He was quiet and thoughtful. “Well,” he said. “You’re 72? That is a bit slow. You really didn’t know?” I shook my head. I really didn’t know. Apparently, everyone else got it. Except me.


It was a cold night. Not just wintry cold, but a deep, damp, clammy cold that climbed into your joints and made everything hurt. A light fog covered the ground yet it shed no light.

If you squinted, you could see two hulking bodies approaching the junction, each coming down a different path.  No need for the complexities of physics. It was obvious they would meet in the middle of the intersection. There were barely any shadows. Surely the stars were glittering in the heavens, but none were visible.

“You called me and I came,” said the taller of the two.

“Have you brought the papers?” asked the bloated one.

“Indeed I have,” responded Old Scratch. “Please look them over and make sure everything is in order.”

“No need,” said the other. “I got your email. My lawyer says it’s exactly what I asked for.”

Path in the woods

The tall one with the twisted features of a demon smiled. “Then I guess we can move forward. Remember, please that only those items written in the contract are yours. Other events not in the contract can occur. For such unrelated events, I bear no responsibility, either causally or to protect you.

“I thought I should also mention that we have a bonus for you. For each individual you bring to the crossroad to sign a contract, your power will increase.”

The bloated one snickered. “I already have a list,” he said. “It’s quite long and I’m sure you’ll appreciate it. Most are ready to sign. By the way, do you happen to have a pen?”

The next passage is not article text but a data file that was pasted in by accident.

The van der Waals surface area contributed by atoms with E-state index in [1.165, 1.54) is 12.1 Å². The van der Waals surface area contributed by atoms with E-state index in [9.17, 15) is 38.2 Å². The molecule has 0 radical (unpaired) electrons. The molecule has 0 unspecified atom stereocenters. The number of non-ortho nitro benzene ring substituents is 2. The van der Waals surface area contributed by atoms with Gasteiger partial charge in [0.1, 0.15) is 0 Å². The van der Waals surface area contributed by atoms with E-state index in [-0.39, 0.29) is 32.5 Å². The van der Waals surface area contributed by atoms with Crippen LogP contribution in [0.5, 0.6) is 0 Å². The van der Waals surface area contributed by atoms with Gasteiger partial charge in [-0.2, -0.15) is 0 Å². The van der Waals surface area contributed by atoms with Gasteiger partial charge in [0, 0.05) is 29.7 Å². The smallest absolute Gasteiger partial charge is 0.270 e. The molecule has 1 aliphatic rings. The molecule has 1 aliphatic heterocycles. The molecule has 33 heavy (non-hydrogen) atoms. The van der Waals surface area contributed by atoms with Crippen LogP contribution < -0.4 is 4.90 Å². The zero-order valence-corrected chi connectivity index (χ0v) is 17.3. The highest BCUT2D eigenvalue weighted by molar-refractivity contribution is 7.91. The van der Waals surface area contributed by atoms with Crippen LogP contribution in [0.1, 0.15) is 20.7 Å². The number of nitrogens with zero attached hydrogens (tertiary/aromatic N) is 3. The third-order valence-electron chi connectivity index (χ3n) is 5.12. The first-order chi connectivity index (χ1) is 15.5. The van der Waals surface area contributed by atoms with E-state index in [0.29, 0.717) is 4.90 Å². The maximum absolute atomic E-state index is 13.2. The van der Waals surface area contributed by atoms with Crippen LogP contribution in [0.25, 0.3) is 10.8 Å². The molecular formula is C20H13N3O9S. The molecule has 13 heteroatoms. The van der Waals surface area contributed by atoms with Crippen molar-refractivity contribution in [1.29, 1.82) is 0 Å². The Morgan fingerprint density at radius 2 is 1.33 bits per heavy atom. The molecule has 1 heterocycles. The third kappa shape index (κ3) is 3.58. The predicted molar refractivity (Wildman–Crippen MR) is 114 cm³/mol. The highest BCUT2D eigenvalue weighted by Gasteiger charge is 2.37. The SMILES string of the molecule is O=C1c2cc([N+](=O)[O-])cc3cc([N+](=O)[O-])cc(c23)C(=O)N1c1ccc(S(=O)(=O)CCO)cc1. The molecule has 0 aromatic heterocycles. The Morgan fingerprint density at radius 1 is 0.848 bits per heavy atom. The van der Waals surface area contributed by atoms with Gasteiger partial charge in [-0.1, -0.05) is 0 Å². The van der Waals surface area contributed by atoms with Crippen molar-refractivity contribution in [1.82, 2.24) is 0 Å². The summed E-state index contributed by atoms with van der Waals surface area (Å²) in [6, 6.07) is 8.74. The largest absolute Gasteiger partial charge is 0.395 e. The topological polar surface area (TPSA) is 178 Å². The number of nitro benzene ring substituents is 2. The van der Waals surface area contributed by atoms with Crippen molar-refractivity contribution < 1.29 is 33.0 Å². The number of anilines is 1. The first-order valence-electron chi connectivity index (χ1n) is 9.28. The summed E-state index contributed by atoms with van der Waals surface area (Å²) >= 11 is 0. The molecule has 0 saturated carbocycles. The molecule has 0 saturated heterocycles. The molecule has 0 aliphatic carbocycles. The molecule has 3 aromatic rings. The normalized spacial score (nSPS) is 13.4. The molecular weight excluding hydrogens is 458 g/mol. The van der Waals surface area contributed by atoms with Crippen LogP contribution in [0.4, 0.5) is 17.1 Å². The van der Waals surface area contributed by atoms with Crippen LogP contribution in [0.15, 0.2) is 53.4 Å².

The demon opened his hand. In his hand was a softly glowing pen that was intensely black yet appeared to have an inner light. Instead of a standard tip, it had a thick marking nib. “I assume this meets with your approval?”

“Nice pen,” said the other. “Can I keep it? It has a certain … something.”

“Absolutely,” said Scratch “I made it just for you.”

The other took the pen and placed his signature on the dotted line.

Demon-face smiled, then laughed. “We are done,” he said and. With a brief flash of red, he vanished. Only the dark night remained. The glowing pen lay on the asphalt.

The deed was done. The other picked up the pen and put it carefully in his jacket pocket. He began a long, slow walk back to his limousine as a light rain began to fall. The world would belong to him.

WHISPERS IN YOUR EAR – Marilyn Armstrong

The day before the earthquake hit San Francisco in 1989, I decided I needed to go home a day early. I wasn’t feeling well (I actually had the flu, but didn’t yet know it) and most of my work was done for the moment.

It was like a little whisper in my ear telling me it was time to leave.

Had I not left, I’d have been one of the many crushed cars on the road between San Francisco and Oakland.

My boss in 2001 was supposed to fly to Los Angeles on September 11th. For some reason, a little whisper in his ear said “Cancel the trip. Go another day.”

The plane on which he had been booked crashed into one of the towers in New York.

There are all those little whispers out of nowhere. They tell us what to do. They tell us what to avoid. Listen to the whispers.

MORE OF OUR LITTLE TREE – Marilyn Armstrong

The Tree – FOTD – Dec. 11, 2019

So this time, I used my f1.8 25mm Olympus lens and the pictures are nominally better. I probably should take the pictures earlier in the day when there’s some light coming in from the windows. Anyway, I’ll try again.

Much better than the pictures with the slower lens.
I never noticed the painting on the mantel is crooked.
Lights on the big window